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Inheritance & Welfare Specialist Ciara Hannawin discusses the future of Dementia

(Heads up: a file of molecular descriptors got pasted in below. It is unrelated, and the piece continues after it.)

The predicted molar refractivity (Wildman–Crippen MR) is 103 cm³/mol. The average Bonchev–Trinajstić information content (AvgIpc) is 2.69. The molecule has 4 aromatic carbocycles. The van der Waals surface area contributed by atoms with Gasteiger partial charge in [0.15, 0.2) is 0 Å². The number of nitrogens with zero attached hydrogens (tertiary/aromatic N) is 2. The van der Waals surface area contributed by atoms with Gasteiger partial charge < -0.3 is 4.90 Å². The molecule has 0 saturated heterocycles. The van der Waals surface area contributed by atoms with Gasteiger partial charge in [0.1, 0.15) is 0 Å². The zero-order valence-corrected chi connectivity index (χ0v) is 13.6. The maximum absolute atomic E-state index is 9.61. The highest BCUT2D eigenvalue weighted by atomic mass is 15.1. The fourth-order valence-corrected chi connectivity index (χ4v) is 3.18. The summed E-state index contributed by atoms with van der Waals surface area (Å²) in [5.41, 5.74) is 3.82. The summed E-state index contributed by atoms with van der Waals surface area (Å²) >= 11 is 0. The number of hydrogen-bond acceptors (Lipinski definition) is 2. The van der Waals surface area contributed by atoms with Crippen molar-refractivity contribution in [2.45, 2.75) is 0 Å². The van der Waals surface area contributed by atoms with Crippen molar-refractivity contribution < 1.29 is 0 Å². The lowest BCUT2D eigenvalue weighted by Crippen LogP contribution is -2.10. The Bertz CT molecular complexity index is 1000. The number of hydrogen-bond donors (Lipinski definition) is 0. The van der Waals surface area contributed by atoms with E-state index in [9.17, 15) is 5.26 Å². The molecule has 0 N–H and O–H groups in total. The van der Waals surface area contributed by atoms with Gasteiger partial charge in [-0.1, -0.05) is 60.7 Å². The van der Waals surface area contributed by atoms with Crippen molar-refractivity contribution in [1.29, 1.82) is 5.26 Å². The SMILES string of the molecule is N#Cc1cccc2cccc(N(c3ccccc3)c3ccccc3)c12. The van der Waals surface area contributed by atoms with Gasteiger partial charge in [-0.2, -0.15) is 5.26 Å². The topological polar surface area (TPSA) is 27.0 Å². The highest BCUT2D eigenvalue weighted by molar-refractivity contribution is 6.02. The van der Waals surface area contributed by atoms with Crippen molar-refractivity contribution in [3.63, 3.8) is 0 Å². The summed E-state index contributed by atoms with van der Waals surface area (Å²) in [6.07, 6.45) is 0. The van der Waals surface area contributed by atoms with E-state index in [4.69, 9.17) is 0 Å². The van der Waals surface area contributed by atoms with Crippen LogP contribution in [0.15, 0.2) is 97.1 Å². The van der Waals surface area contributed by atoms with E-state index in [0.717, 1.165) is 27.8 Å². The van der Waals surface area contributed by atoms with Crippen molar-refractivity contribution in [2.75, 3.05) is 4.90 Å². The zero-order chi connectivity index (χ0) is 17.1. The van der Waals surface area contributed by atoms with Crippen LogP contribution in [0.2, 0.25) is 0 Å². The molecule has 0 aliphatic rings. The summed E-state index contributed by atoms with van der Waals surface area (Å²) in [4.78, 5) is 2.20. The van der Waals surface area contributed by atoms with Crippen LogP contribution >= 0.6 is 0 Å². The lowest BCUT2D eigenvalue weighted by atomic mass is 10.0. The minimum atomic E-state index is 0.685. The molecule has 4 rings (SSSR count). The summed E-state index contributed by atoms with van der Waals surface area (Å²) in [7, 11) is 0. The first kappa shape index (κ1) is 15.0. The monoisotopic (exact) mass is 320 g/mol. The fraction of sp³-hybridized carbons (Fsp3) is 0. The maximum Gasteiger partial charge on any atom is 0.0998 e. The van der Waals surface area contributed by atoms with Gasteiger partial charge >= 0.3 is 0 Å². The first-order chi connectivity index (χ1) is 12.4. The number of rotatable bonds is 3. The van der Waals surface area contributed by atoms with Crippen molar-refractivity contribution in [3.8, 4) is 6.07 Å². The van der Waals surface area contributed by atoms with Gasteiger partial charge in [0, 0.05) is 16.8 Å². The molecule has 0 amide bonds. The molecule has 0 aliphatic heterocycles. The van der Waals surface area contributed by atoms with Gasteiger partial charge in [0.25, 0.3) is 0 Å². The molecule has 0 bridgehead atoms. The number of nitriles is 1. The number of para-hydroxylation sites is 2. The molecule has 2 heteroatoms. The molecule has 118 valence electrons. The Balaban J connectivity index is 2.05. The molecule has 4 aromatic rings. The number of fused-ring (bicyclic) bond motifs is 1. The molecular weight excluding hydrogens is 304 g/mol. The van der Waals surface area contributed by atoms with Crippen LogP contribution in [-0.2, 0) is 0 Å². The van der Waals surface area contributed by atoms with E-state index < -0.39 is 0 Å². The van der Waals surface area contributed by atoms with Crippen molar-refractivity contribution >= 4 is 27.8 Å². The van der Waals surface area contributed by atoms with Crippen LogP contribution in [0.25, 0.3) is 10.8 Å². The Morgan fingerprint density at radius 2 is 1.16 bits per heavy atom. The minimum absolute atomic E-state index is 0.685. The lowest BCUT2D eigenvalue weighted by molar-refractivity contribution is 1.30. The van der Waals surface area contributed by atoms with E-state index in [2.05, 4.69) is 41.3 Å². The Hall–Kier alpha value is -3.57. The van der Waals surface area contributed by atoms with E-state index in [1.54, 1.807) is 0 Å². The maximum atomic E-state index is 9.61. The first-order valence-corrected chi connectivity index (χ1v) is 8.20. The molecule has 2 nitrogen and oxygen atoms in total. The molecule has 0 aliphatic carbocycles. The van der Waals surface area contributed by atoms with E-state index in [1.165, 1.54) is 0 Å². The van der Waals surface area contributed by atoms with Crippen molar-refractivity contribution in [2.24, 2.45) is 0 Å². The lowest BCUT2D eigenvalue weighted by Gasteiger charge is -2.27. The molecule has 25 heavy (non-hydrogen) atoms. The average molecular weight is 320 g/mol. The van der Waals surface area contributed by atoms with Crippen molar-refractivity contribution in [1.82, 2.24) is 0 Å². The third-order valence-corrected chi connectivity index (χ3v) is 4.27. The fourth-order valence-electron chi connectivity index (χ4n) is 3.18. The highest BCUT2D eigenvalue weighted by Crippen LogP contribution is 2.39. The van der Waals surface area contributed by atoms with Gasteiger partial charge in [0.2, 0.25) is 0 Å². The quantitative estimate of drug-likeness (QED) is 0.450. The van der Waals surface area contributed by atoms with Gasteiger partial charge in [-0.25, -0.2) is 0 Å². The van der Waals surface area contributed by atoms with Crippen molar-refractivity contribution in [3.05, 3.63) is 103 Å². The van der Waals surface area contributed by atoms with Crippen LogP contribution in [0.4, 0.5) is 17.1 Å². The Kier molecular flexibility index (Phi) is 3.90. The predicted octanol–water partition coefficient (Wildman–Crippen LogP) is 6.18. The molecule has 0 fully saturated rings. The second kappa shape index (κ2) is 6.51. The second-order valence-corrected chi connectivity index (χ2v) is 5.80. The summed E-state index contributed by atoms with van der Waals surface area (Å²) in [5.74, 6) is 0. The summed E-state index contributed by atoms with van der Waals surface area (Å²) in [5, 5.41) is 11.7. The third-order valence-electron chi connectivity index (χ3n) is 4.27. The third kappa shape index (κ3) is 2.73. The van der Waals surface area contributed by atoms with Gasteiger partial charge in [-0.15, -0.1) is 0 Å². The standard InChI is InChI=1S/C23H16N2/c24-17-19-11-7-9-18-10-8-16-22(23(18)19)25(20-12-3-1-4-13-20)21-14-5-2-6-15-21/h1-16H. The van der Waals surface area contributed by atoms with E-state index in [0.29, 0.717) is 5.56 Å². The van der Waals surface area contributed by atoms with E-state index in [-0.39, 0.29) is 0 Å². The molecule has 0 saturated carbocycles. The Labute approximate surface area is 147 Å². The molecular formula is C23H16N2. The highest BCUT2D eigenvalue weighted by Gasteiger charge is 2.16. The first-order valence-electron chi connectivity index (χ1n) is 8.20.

It costs the UK economy £23bn a year. The Prime Minister has declared it a “national crisis”. Minister of State for Care Services, Norman Lamb has said it is “one of the most feared and misunderstood conditions”. They are referring to Dementia, a condition that over 800,000 people in Britain are living with. The Independent on Sunday reported these statistics in Sunday’s paper (16 September). Apparently Britons now fear Dementia more than Cancer. We all try to reduce our risk of Cancer & many of us have plans in place in case they are debilitated by Cancer for a time. Research by the Alzheimer’s Society shows that less than one in ten people over the age of 55 have plans in place when it comes to Dementia. Do we fear it would be tempting fate? Do we think it won’t happen to us? We need to challenge Dementia. It costs our economy twice what Cancer costs and yet only 2.5% of the Government’s medical research budget is spent on research into Dementia. Cancer research receives 25% of the budget. There are things we can do that reduce our chances of getting Dementia but if the symptoms appear, it is not something that should be ignored or accepted. Lots can be done to help both the sufferer and their families and carers. There should no longer be a stigma attached to Dementia. We all need to challenge it together. In ten years, the forecast is that over one million people in this country will suffer from Dementia. If the healthcare system becomes saturated as predicted, it seems we will have enough problems to deal with when it comes to appropriate diagnosis and care. One thing we can ‘get out of the way’ now is preparing a strategy for our families if there’s a diagnosis of Dementia. The first (and probably the easiest) step we should all take is to sort our financial affairs so we know that our money, as well as our family will be looked after by those we know and trust.

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